The romanticised notion that many city-based homeowners are upping sticks and, well, moving to the sticks, has been heavily featured in the press in recent months.
However, the latest research by Barrows and Forrester suggests that this isn’t quite the case. Well, not yet anyway.
Barrows and Forrester analysed the latest transaction data from the Land Registry, splitting these transactions between areas classed as predominantly urban and those classed as either predominantly rural or urban with significant rural by the Office for National Statistics.
The data shows that since lockdown, there have been over 55,000 transactions across areas classed as urban.
In contrast, there have been just over 33,000 transactions in areas classed as rural or urban with significant rural.
Of course, this doesn’t necessarily mean there hasn’t been a shift in buyer activity across the two. So Barrows and Forrester then looked at how this level of transactions compared to the same period last year.
COVID has had a clear impact on the market, and since lockdown transactions in urban areas have fallen by -71.4% year on year.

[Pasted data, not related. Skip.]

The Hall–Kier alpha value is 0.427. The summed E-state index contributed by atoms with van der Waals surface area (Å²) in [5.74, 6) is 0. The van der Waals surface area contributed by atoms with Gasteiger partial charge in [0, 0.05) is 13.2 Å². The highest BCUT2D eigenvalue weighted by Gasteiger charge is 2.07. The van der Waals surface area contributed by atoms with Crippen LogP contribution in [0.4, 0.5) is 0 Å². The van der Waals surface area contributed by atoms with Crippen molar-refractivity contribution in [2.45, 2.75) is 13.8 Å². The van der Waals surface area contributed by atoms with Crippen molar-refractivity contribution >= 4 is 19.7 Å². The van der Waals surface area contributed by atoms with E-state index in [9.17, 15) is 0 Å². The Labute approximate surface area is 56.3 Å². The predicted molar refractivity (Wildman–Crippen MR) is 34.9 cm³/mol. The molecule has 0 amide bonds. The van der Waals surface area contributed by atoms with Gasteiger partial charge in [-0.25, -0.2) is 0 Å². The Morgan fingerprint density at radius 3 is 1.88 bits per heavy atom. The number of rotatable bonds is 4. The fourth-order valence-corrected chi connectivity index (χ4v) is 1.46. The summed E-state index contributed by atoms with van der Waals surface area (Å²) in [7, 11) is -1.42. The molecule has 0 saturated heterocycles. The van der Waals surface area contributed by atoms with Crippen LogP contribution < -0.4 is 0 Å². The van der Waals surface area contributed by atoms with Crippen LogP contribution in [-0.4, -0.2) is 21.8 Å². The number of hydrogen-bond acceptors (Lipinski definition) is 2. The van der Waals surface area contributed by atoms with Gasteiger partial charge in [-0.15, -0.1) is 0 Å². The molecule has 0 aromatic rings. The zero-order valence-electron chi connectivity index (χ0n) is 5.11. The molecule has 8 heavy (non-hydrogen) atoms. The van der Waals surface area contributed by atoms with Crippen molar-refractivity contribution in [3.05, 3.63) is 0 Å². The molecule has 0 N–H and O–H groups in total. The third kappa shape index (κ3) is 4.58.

Interestingly, however, rural transactions are also down -72.5% since lockdown when compared to the same time last year. So not only are rural sales failing to increase as a result of city sellers heading for the hills, but they’ve actually declined at a greater rate than urban areas.
Average house prices in urban areas are also 10% higher at £279,608 compared to £253,325 in rural areas; which comes as no surprise. But those with plans to purchase in the country may want to think twice.
Rural house prices have fallen -3.1% when compared to this time last year, compared to a drop of just -0.9% in urban areas.
Managing Director of Barrows and Forrester, James Forrester, commented:
“The idea that many homeowners are selling up across our major cities and heading for greener pastures is a lovely one. However, this trend doesn’t seem to be happening on the scale that many have predicted. Certainly not yet anyway.
Both rural and urban areas have seen transactions decline since lockdown, and this comes as no surprise given the restrictions that have been in place. However, in terms of the level of transactions that are taking place, the mix remains pretty much as it was this time last year.
It’s important to note that there has been an epic market revival in recent months and we’re yet to see this increased number of transactions filter through to completed sales. It will be interesting to see if there is an uplift in country living when they do, although we expect the balance will remain fairly even.”
|Total transactions across areas classed as urban or rural since lockdown (23rd March 2020) and during the same time period last year|
|Category||Total transactions in lockdown (Since 23rd March 2020)||Total transactions – Equivalent period in 2019||Change/difference|
|Median sold prices across areas classed as urban or rural since lockdown (23rd March 2020) and during the same time period last year|
|Category||Average median price since lockdown (Since 23rd March 2020)||Average median price – Equivalent period in 2019||Change/difference|